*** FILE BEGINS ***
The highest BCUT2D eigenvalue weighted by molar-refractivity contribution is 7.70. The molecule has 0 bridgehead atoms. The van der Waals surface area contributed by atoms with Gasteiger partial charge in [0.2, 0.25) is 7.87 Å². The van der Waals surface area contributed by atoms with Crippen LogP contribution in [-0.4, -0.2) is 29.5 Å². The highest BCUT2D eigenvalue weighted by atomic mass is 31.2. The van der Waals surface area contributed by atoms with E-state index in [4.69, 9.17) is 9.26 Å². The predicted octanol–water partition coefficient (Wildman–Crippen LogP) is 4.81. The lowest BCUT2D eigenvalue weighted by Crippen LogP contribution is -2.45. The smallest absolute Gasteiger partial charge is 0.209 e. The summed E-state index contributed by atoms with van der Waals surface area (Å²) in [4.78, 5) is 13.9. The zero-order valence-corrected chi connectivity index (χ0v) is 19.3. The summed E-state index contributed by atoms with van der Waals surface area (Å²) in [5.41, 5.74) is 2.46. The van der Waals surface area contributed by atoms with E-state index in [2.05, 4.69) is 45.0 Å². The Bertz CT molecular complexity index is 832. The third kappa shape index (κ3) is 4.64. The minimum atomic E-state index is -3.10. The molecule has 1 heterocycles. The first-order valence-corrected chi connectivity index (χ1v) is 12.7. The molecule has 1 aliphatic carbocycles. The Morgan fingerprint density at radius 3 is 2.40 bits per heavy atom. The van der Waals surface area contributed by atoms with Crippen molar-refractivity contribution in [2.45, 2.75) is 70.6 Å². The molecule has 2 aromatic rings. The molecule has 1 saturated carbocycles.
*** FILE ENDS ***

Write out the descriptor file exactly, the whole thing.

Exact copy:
The highest BCUT2D eigenvalue weighted by molar-refractivity contribution is 7.70. The molecule has 0 bridgehead atoms. The van der Waals surface area contributed by atoms with Gasteiger partial charge in [0.2, 0.25) is 7.87 Å². The van der Waals surface area contributed by atoms with Crippen LogP contribution in [-0.4, -0.2) is 29.5 Å². The highest BCUT2D eigenvalue weighted by atomic mass is 31.2. The van der Waals surface area contributed by atoms with E-state index in [4.69, 9.17) is 9.26 Å². The predicted octanol–water partition coefficient (Wildman–Crippen LogP) is 4.81. The lowest BCUT2D eigenvalue weighted by Crippen LogP contribution is -2.45. The smallest absolute Gasteiger partial charge is 0.209 e. The summed E-state index contributed by atoms with van der Waals surface area (Å²) in [4.78, 5) is 13.9. The zero-order valence-corrected chi connectivity index (χ0v) is 19.3. The summed E-state index contributed by atoms with van der Waals surface area (Å²) in [5.41, 5.74) is 2.46. The van der Waals surface area contributed by atoms with E-state index in [2.05, 4.69) is 45.0 Å². The Bertz CT molecular complexity index is 832. The third kappa shape index (κ3) is 4.64. The minimum atomic E-state index is -3.10. The molecule has 1 heterocycles. The first-order valence-corrected chi connectivity index (χ1v) is 12.7. The molecule has 1 aliphatic carbocycles. The Morgan fingerprint density at radius 3 is 2.40 bits per heavy atom. The van der Waals surface area contributed by atoms with Crippen molar-refractivity contribution in [2.45, 2.75) is 70.6 Å². The molecule has 2 aromatic rings. The molecule has 1 saturated carbocycles.